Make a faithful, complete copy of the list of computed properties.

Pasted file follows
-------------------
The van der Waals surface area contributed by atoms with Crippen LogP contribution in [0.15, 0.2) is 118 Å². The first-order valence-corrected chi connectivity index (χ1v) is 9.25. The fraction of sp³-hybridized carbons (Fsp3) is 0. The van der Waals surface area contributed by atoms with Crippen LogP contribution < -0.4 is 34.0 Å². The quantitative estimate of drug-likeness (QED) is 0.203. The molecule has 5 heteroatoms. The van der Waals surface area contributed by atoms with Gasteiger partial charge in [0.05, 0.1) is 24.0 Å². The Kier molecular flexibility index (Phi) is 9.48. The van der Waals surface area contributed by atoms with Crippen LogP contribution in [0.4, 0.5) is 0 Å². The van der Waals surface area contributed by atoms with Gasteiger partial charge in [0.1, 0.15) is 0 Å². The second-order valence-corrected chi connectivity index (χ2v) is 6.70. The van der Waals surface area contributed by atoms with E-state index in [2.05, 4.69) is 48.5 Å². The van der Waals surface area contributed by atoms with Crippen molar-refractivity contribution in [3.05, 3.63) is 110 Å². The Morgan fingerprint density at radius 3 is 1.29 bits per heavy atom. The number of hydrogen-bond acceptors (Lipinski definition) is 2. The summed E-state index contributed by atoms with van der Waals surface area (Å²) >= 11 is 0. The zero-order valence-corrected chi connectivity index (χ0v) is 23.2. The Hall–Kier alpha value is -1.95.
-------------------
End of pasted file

The van der Waals surface area contributed by atoms with Crippen LogP contribution in [0.15, 0.2) is 118 Å². The first-order valence-corrected chi connectivity index (χ1v) is 9.25. The fraction of sp³-hybridized carbons (Fsp3) is 0. The van der Waals surface area contributed by atoms with Crippen LogP contribution < -0.4 is 34.0 Å². The quantitative estimate of drug-likeness (QED) is 0.203. The molecule has 5 heteroatoms. The van der Waals surface area contributed by atoms with Gasteiger partial charge in [0.05, 0.1) is 24.0 Å². The Kier molecular flexibility index (Phi) is 9.48. The van der Waals surface area contributed by atoms with Crippen LogP contribution in [0.4, 0.5) is 0 Å². The van der Waals surface area contributed by atoms with Gasteiger partial charge in [0.1, 0.15) is 0 Å². The second-order valence-corrected chi connectivity index (χ2v) is 6.70. The van der Waals surface area contributed by atoms with E-state index in [2.05, 4.69) is 48.5 Å². The van der Waals surface area contributed by atoms with Crippen molar-refractivity contribution in [3.05, 3.63) is 110 Å². The Morgan fingerprint density at radius 3 is 1.29 bits per heavy atom. The number of hydrogen-bond acceptors (Lipinski definition) is 2. The summed E-state index contributed by atoms with van der Waals surface area (Å²) >= 11 is 0. The zero-order valence-corrected chi connectivity index (χ0v) is 23.2. The Hall–Kier alpha value is -1.95.